A candid chat with Manuel and Bud – aka – Two Gay Papas

A candid chat with Manuel and Bud – aka – Two Gay Papas

In a world that gives a lot of importance to privacy, two parents from Spain have decided to make their family life public. Through their Instagram page and YouTube channel, the two daddies are showing the world how they are raising their children. “We don’t see any difference in other families and ours,” they told FSoG, during a chat on their parenting experience and the decision to go public about it. Below are the transcripts of the interview:

1)   What was it like growing up gay in US and Spain respectively?

Bud: I come from a small family in suburban New Jersey. Though there were signals, I had no reference about LGBT until I matured. I started coming out to my friends in the junior college. Thankfully, acceptance wasn’t difficult.

Manuel: I grew up in a joint family in a town on the outskirts of Valencia, Spain. I relished watching ‘The Greatest American Hero’ as I felt attracted to him. I was around 10 years old then. I came out to my friends when I was 23, and my parents, when I was 30.


2)   Was it love at first sight?

Bud: You can say that. It was February of 2010. I was living in Madrid, Spain at that time. I was out to celebrate my best friend’s birthday on a Wednesday night. I saw Manuel from across the room the moment we entered the bar, and whispered to my friend, “I am definitely meeting that guy tonight”.

Manuel: We looked at each other for a long time in gaps, but broke the ice only after several drinks. With my Mediterranean blood, I wanted to sleep together that night. But Bud was polite to tell me that he preferred to meet the next day. We were both 35 then. We tied knots after dating for a year.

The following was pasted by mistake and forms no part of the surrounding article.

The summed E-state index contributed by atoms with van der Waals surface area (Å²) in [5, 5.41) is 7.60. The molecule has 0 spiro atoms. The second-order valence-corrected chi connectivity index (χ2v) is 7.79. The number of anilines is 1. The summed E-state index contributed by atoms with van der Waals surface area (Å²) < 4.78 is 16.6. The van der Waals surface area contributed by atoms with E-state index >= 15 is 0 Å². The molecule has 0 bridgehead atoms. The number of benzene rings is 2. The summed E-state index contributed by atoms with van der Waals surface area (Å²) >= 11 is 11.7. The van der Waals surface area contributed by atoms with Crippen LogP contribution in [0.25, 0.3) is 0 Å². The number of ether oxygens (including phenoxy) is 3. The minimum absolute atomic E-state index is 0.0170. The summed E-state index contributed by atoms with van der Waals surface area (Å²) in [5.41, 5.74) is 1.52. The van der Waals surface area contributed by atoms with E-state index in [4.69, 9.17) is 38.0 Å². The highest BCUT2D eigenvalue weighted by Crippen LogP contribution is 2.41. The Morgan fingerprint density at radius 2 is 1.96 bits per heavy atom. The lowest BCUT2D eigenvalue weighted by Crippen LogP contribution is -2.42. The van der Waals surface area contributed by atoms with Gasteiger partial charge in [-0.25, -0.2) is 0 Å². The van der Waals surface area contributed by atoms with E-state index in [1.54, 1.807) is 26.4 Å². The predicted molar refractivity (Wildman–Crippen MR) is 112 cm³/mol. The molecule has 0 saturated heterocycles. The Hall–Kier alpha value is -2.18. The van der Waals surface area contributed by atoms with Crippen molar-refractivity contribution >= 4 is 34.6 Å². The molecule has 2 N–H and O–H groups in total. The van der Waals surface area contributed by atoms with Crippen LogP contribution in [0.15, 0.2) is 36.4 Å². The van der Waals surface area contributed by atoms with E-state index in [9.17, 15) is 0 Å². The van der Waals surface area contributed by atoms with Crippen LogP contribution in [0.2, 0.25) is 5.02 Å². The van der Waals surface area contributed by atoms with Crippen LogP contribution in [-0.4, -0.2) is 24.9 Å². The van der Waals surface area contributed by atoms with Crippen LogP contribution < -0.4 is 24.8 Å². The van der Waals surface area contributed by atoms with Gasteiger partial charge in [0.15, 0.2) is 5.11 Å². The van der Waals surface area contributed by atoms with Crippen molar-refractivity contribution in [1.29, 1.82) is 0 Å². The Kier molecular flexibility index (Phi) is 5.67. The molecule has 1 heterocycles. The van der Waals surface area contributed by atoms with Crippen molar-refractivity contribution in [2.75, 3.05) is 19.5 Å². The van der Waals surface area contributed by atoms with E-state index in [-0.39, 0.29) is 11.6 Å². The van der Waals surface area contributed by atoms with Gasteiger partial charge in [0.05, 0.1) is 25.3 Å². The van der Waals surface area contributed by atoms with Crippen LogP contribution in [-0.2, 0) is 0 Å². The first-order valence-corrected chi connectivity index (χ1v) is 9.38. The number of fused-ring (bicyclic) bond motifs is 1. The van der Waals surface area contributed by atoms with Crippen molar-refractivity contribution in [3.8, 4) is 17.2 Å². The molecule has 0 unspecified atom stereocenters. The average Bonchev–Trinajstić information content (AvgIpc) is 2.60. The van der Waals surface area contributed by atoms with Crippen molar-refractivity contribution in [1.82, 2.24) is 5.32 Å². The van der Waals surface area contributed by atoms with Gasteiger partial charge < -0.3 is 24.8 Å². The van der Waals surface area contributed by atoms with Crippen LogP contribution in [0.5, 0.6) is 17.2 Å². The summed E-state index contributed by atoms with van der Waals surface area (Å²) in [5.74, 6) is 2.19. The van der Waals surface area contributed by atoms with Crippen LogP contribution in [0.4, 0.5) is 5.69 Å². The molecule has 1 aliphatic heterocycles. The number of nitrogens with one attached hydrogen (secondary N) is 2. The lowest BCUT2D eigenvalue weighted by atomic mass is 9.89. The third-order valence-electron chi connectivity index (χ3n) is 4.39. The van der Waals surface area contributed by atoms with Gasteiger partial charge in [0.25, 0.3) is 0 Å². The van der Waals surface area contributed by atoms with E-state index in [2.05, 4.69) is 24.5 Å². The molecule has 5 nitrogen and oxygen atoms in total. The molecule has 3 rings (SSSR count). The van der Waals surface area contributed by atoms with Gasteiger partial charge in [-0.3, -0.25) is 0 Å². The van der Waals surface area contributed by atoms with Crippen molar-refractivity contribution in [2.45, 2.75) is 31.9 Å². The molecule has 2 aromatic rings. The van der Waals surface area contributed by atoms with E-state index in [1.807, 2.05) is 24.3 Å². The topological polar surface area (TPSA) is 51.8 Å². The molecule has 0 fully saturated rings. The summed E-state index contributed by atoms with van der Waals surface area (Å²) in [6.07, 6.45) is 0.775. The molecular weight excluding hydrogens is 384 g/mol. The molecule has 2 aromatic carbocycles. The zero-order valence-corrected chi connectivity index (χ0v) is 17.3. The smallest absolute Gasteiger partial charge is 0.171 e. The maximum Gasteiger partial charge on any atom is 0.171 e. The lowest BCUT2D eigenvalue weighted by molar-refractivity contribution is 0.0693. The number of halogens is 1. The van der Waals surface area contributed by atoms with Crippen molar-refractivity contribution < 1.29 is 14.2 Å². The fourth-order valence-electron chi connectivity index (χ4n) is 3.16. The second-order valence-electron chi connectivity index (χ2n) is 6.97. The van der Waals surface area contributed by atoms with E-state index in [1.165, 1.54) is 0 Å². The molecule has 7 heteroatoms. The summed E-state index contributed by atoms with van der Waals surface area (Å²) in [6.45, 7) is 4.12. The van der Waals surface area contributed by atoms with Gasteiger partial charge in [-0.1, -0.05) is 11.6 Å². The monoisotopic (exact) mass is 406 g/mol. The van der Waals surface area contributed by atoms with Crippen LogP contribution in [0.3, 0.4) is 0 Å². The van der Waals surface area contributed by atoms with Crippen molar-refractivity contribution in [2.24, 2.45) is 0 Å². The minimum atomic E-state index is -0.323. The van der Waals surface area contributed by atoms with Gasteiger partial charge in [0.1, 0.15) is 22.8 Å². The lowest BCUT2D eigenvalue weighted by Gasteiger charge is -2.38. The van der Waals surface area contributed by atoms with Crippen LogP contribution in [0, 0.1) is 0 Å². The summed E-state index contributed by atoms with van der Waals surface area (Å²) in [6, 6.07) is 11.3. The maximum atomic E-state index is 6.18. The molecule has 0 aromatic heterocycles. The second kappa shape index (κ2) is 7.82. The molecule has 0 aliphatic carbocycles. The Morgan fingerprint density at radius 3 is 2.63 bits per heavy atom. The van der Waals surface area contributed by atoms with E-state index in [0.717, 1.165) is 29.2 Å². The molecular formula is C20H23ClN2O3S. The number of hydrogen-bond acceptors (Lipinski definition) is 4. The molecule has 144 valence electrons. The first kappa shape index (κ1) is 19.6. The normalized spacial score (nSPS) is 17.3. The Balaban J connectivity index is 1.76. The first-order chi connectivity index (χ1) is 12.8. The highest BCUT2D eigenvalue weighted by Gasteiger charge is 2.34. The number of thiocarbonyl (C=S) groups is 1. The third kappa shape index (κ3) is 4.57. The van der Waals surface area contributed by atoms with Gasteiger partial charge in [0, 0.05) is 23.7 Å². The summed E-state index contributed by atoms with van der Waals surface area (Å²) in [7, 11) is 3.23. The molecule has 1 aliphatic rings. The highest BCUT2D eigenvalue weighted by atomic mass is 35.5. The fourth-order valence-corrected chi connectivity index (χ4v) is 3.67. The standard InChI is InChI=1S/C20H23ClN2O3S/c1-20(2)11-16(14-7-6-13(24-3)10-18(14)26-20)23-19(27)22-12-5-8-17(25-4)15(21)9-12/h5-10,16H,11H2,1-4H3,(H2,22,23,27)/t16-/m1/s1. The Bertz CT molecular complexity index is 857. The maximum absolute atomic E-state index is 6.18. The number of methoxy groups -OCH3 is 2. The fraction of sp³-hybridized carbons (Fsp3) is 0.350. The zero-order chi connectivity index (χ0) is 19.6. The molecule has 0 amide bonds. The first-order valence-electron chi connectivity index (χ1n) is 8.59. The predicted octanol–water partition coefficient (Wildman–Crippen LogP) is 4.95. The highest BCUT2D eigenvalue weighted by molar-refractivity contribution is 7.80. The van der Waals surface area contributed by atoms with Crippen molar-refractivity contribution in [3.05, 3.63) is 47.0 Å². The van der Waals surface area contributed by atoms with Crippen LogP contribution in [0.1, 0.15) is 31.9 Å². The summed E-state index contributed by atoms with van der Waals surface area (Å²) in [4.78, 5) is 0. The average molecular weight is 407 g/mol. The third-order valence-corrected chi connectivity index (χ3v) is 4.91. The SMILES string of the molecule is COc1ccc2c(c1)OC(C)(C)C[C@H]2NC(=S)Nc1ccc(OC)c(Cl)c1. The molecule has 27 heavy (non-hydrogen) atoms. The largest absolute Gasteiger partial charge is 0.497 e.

3)   Was parenting always on cards?

Bud: Manuel was thinking about starting a family when we met. In fact, that was one of his conditions for us to even start dating. Two months after our marriage, we travelled to India to start the process through gestational surrogacy. Manuel had researched about surrogacy well before we had even crossed paths. Our kith and kin were all very supportive of it.


4)   What does parenthood mean to you?

Bud: It is pure love and happiness. My father would always say that being a parent is the best thing in the world. I never got it until Álvaro was born. Honestly, it is not an experience that you can explain accurately. One cannot even understand it until one becomes a parent.

Manuel: Like women, men have that maternal instinct too. At some point in your life, you do feel you are ready for it. You feel like having children to be a part of your life for the rest of your days. While it is the toughest job in the world, it is incredibly rewarding and brings you endless happiness.


5)   Introduce us to little Álvaro and Carmen.

Bud: Time goes by so fast and how! Álvaro just turned four and Carmen is two-and-a-half years old already. She is beginning to talk and we can´t even remember a time when Álvaro didn´t talk.  They are little people already, with their personalities and ways of doing things. They love each other very much! Álvaro will sometimes randomly go over to Carmen, say sweet things to her, and hug and kiss her. On being left on their own, they play together and have their own conversations, which their papas sometimes don’t even understand.